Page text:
ECOLOGY LETTERS, Issue 4 2010
Simon Blanchet
Ecology Letters (2010) 13: 421,431 Abstract In this study, we test whether established non-native species induce functional changes in natural assemblages. We combined data on the body size of freshwater fish species and a worldwide data set of native and non-native fish species for 1058 river basins. We show that non-native fish species are significantly larger than their native counterparts and are a non-random subset of the worldwide set of fish species. We further show that the median body size of fish assemblages increases in the course of introductions. These changes are the opposite of those expected under several null models. Introductions shift body size patterns related to several abiotic factors (e.g. glacier coverage and temperature) in a way that modifies latitudinal patterns (i.e. Bergmann's rule), especially in the southern hemisphere. Together, these results show that over just the last two centuries human beings have induced changes in the global biogeography of freshwater fish body size, which could affect ecosystem properties. [source]


Avoidance by grazers facilitates spread of an invasive hybrid plant

ECOLOGY LETTERS, Issue 2 2010
E. Grosholz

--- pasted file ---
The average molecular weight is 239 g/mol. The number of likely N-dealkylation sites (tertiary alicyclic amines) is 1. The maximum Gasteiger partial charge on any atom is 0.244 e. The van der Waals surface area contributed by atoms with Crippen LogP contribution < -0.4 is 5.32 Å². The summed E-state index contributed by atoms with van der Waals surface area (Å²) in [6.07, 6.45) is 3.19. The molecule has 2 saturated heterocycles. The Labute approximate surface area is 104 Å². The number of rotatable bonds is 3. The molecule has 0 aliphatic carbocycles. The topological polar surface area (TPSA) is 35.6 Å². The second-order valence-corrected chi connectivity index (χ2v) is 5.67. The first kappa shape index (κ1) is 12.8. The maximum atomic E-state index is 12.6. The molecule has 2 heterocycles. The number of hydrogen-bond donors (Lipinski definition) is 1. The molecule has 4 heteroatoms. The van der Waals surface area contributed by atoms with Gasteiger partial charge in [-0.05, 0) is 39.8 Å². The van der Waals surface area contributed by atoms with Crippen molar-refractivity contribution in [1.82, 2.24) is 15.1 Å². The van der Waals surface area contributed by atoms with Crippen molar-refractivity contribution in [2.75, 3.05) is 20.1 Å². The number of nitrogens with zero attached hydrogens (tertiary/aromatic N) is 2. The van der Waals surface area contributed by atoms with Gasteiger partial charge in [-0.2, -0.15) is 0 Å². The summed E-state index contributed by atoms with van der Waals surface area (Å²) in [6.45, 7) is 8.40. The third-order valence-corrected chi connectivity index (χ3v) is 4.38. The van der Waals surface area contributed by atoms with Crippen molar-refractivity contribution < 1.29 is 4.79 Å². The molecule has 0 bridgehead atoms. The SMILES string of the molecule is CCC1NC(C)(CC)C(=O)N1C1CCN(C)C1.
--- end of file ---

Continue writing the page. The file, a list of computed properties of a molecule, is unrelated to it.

Ecology Letters (2010) 13: 145,153 Abstract Biological invasions greatly increase the potential for hybridization among native and non-native species. Hybridization may influence the palatability of novel hybrids to consumers potentially influencing invasion success; however, the palatability of non-native hybrids relative to the parent species is poorly known. In contrast, studies of native-only hybrids find they are nearly always more palatable to consumers than the parent species. Here, I experimentally demonstrate that an invasive hybrid cordgrass (Spartina) is dramatically less palatable to grazing geese than the native parent species. Using field and aviary experiments, I show that grazing geese ignore the hybrid cordgrass and preferentially consume native Spartina. I also experimentally demonstrate that reduced herbivory of the invasive hybrid may contribute to faster spread in a California estuary. These results suggest that biological invasions may increase future opportunities for creating novel hybrids that may pose a greater risk to natural systems than the parent species. [source]